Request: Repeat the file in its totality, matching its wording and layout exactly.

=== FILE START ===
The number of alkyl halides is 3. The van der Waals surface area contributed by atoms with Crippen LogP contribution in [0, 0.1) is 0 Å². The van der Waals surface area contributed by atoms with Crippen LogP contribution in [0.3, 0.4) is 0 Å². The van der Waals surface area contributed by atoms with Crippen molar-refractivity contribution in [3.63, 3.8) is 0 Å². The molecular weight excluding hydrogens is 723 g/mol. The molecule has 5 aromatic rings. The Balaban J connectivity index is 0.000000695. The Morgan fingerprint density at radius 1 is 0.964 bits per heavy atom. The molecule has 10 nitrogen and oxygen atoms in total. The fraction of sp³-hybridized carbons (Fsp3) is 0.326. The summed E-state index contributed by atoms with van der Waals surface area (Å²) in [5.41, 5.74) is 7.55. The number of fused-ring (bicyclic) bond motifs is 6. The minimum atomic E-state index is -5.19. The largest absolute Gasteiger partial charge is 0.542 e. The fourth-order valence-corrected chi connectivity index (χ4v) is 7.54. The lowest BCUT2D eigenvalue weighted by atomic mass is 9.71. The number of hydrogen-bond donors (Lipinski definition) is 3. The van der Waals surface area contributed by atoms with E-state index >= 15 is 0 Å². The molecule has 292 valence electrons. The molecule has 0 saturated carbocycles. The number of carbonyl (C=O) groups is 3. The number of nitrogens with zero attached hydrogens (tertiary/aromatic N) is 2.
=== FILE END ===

The number of alkyl halides is 3. The van der Waals surface area contributed by atoms with Crippen LogP contribution in [0, 0.1) is 0 Å². The van der Waals surface area contributed by atoms with Crippen LogP contribution in [0.3, 0.4) is 0 Å². The van der Waals surface area contributed by atoms with Crippen molar-refractivity contribution in [3.63, 3.8) is 0 Å². The molecular weight excluding hydrogens is 723 g/mol. The molecule has 5 aromatic rings. The Balaban J connectivity index is 0.000000695. The Morgan fingerprint density at radius 1 is 0.964 bits per heavy atom. The molecule has 10 nitrogen and oxygen atoms in total. The fraction of sp³-hybridized carbons (Fsp3) is 0.326. The summed E-state index contributed by atoms with van der Waals surface area (Å²) in [5.41, 5.74) is 7.55. The number of fused-ring (bicyclic) bond motifs is 6. The minimum atomic E-state index is -5.19. The largest absolute Gasteiger partial charge is 0.542 e. The fourth-order valence-corrected chi connectivity index (χ4v) is 7.54. The lowest BCUT2D eigenvalue weighted by atomic mass is 9.71. The number of hydrogen-bond donors (Lipinski definition) is 3. The van der Waals surface area contributed by atoms with E-state index >= 15 is 0 Å². The molecule has 292 valence electrons. The molecule has 0 saturated carbocycles. The number of carbonyl (C=O) groups is 3. The number of nitrogens with zero attached hydrogens (tertiary/aromatic N) is 2.